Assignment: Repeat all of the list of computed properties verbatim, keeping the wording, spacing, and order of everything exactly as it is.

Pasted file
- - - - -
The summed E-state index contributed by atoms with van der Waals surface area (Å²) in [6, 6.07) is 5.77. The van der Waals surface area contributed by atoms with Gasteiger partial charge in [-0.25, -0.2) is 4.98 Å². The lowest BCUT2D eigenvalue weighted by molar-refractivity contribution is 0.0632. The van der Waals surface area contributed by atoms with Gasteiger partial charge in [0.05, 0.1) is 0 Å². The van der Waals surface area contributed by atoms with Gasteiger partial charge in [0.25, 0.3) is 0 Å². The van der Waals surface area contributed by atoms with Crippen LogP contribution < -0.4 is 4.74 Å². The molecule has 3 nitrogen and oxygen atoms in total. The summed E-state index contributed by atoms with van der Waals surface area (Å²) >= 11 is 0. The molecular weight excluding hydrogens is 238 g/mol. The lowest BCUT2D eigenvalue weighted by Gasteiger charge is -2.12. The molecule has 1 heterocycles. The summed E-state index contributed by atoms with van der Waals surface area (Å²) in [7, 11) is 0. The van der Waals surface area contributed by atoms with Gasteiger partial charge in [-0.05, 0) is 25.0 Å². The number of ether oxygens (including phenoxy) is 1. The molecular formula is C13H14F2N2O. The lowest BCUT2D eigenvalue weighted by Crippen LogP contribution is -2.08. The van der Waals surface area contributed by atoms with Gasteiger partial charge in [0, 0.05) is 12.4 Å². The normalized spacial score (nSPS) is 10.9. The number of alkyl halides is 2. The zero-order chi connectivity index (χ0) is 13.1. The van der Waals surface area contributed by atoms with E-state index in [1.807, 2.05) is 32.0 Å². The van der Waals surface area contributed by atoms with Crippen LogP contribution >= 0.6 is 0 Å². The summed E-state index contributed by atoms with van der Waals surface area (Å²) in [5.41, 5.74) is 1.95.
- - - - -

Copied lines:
The summed E-state index contributed by atoms with van der Waals surface area (Å²) in [6, 6.07) is 5.77. The van der Waals surface area contributed by atoms with Gasteiger partial charge in [-0.25, -0.2) is 4.98 Å². The lowest BCUT2D eigenvalue weighted by molar-refractivity contribution is 0.0632. The van der Waals surface area contributed by atoms with Gasteiger partial charge in [0.05, 0.1) is 0 Å². The van der Waals surface area contributed by atoms with Gasteiger partial charge in [0.25, 0.3) is 0 Å². The van der Waals surface area contributed by atoms with Crippen LogP contribution < -0.4 is 4.74 Å². The molecule has 3 nitrogen and oxygen atoms in total. The summed E-state index contributed by atoms with van der Waals surface area (Å²) >= 11 is 0. The molecular weight excluding hydrogens is 238 g/mol. The lowest BCUT2D eigenvalue weighted by Gasteiger charge is -2.12. The molecule has 1 heterocycles. The summed E-state index contributed by atoms with van der Waals surface area (Å²) in [7, 11) is 0. The van der Waals surface area contributed by atoms with Gasteiger partial charge in [-0.05, 0) is 25.0 Å². The number of ether oxygens (including phenoxy) is 1. The molecular formula is C13H14F2N2O. The lowest BCUT2D eigenvalue weighted by Crippen LogP contribution is -2.08. The van der Waals surface area contributed by atoms with Gasteiger partial charge in [0, 0.05) is 12.4 Å². The normalized spacial score (nSPS) is 10.9. The number of alkyl halides is 2. The zero-order chi connectivity index (χ0) is 13.1. The van der Waals surface area contributed by atoms with E-state index in [1.807, 2.05) is 32.0 Å². The van der Waals surface area contributed by atoms with Crippen LogP contribution >= 0.6 is 0 Å². The summed E-state index contributed by atoms with van der Waals surface area (Å²) in [5.41, 5.74) is 1.95.